Although sodium battery technology is not new, until now, there has been little interest in developing it commercially. Instead, more effort has been put into further developing lithium-ion batteries. However, the realisation that lithium is a finite resource, and that mining it is extremely polluting, has spurred several researchers and companies to take another look at sodium battery technology.

A new plan for undersea carbon storage

Image: CROPS

As the world ramps up the fight against global warming, there is a growing realisation that no single technology will provide all the emission reductions needed to meet climate goals. Rather, a portfolio of mitigation measures will be needed – and many experts believe carbon capture and sequestration will form an important part of this mix.

A new enterprise—called CROPS (‘Crop Residue Ocean Permanent Sequestration’)—is aiming to sequester carbon from crop residue by storing it deep under the ocean. The project focuses on corn, which extracts a larger proportion of carbon dioxide from the air than most other crops. The plan would package ‘stover’—corn waste made up of stalks, roots, and leaves—into enormous 1500-pound bales that would then be sunk thousands of feet below the ocean’s surface. 

At those depths, low temperatures, high pressures, and a lack of free oxygen mean the bales would decompose very slowly. As a result, the carbon stored in the bales would be locked away for around 1,000 years.

Solar-powered, waste-free water desalination

Image: Manhat

Desalination normally produces substantial amounts of salty brine that must either be treated or used in a way that avoids creating pollution. Now, UAE-based startup Manhat has developed water distillation plants that produce no waste because of their open-top design.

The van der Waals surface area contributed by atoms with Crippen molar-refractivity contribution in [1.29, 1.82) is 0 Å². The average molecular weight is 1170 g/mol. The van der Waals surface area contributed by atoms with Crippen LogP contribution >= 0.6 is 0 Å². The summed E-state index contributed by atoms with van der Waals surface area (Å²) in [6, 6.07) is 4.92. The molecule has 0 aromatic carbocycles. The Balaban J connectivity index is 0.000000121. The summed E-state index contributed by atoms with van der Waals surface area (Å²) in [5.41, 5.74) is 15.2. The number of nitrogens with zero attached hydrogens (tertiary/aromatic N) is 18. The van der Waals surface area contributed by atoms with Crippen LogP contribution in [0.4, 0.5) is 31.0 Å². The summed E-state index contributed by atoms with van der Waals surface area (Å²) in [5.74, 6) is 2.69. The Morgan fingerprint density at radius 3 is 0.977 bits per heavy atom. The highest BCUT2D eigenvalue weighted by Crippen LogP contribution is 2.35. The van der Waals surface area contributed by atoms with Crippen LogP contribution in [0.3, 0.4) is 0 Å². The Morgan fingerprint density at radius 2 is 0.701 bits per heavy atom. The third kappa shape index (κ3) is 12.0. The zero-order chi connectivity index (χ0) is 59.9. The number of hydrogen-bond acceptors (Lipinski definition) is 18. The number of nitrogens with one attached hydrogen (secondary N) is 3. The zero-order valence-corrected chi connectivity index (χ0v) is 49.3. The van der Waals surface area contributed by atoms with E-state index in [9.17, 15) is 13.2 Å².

The design takes advantage of the natural process of water evaporating from the world’s oceans, coupling it with another free resource – sunlight. Manhat builds greenhouse-like structures on the seashore. Solar radiation heats the water within these structures, causing it to evaporate. The water then condenses and is collected.

Requiring no electricity or power of any kind, the plants are designed for ease of use, portability and affordability, with island and coastal countries ideally situated to benefit from the technology. Manhat is also developing floating farm solutions that will benefit cities where the looming threat of rising sea levels is especially high.

Building blocks made from plastic waste

Image: ByFusion

A major OECD report released last month revealed that the growth of the plastics market has outpaced economic growth by almost 40.  Yet recycling hasn’t scaled up in keeping with this trend. Just 9% of all plastics produced have ever been recycled, and much of this is recycled into products that come with their own environmental challenges, like clothing that sheds microfibres.

Now, US startup ByFusion has come up with a potential solution: using discarded plastic as a building material.

ByFusion’s eco-friendly process—called ‘Blocker’—uses steam and compression to convert plastic waste into construction blocks – without the use of chemicals. One of the key benefits of this process is that, unlike many forms of plastic recycling, the feedstock does not need to be washed or pre-sorted. All types of plastic can be fed into the system, where they are shredded and fused into the blocks.

The blocks that are produced are construction-grade and can be used for applications such as sheds, walls, fencing, landscaping, and furniture. Each block measures 40cm x 20cm x 20cm and weighs around 10 kilogrammes. Unlike their concrete counterparts, the plastic blocks don’t crack or crumble. ByFusion also boasts that the material produces 41% less CO2 over its lifecycle than concrete.

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edie Staff and Springwise Staff